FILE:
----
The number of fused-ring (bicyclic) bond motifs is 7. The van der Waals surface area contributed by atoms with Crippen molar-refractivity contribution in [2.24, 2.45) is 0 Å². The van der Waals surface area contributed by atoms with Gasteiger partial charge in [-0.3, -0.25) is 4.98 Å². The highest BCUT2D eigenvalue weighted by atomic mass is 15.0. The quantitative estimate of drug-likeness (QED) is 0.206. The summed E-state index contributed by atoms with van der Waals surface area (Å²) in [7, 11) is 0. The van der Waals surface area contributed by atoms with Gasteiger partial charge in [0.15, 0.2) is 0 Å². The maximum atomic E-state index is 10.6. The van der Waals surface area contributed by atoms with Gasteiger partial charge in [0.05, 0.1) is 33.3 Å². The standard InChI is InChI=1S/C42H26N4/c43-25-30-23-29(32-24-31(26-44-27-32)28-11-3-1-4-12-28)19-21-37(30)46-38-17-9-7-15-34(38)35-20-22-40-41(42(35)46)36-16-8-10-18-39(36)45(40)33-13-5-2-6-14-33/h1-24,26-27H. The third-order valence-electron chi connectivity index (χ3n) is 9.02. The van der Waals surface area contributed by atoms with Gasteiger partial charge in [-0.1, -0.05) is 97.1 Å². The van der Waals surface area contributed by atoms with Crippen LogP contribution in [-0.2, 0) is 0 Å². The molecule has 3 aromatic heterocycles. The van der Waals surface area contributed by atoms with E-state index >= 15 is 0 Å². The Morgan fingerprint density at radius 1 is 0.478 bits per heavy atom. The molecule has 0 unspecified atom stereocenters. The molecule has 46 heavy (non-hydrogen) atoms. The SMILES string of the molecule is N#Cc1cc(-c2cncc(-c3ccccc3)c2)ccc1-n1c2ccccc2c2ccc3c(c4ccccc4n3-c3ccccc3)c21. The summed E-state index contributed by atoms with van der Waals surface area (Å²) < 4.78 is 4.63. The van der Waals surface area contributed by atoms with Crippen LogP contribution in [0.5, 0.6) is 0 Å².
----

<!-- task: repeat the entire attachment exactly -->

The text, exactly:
The number of fused-ring (bicyclic) bond motifs is 7. The van der Waals surface area contributed by atoms with Crippen molar-refractivity contribution in [2.24, 2.45) is 0 Å². The van der Waals surface area contributed by atoms with Gasteiger partial charge in [-0.3, -0.25) is 4.98 Å². The highest BCUT2D eigenvalue weighted by atomic mass is 15.0. The quantitative estimate of drug-likeness (QED) is 0.206. The summed E-state index contributed by atoms with van der Waals surface area (Å²) in [7, 11) is 0. The van der Waals surface area contributed by atoms with Gasteiger partial charge in [0.15, 0.2) is 0 Å². The maximum atomic E-state index is 10.6. The van der Waals surface area contributed by atoms with Gasteiger partial charge in [0.05, 0.1) is 33.3 Å². The standard InChI is InChI=1S/C42H26N4/c43-25-30-23-29(32-24-31(26-44-27-32)28-11-3-1-4-12-28)19-21-37(30)46-38-17-9-7-15-34(38)35-20-22-40-41(42(35)46)36-16-8-10-18-39(36)45(40)33-13-5-2-6-14-33/h1-24,26-27H. The third-order valence-electron chi connectivity index (χ3n) is 9.02. The van der Waals surface area contributed by atoms with Gasteiger partial charge in [-0.1, -0.05) is 97.1 Å². The van der Waals surface area contributed by atoms with Crippen LogP contribution in [-0.2, 0) is 0 Å². The molecule has 3 aromatic heterocycles. The van der Waals surface area contributed by atoms with E-state index >= 15 is 0 Å². The Morgan fingerprint density at radius 1 is 0.478 bits per heavy atom. The molecule has 0 unspecified atom stereocenters. The molecule has 46 heavy (non-hydrogen) atoms. The SMILES string of the molecule is N#Cc1cc(-c2cncc(-c3ccccc3)c2)ccc1-n1c2ccccc2c2ccc3c(c4ccccc4n3-c3ccccc3)c21. The summed E-state index contributed by atoms with van der Waals surface area (Å²) < 4.78 is 4.63. The van der Waals surface area contributed by atoms with Crippen LogP contribution in [0.5, 0.6) is 0 Å².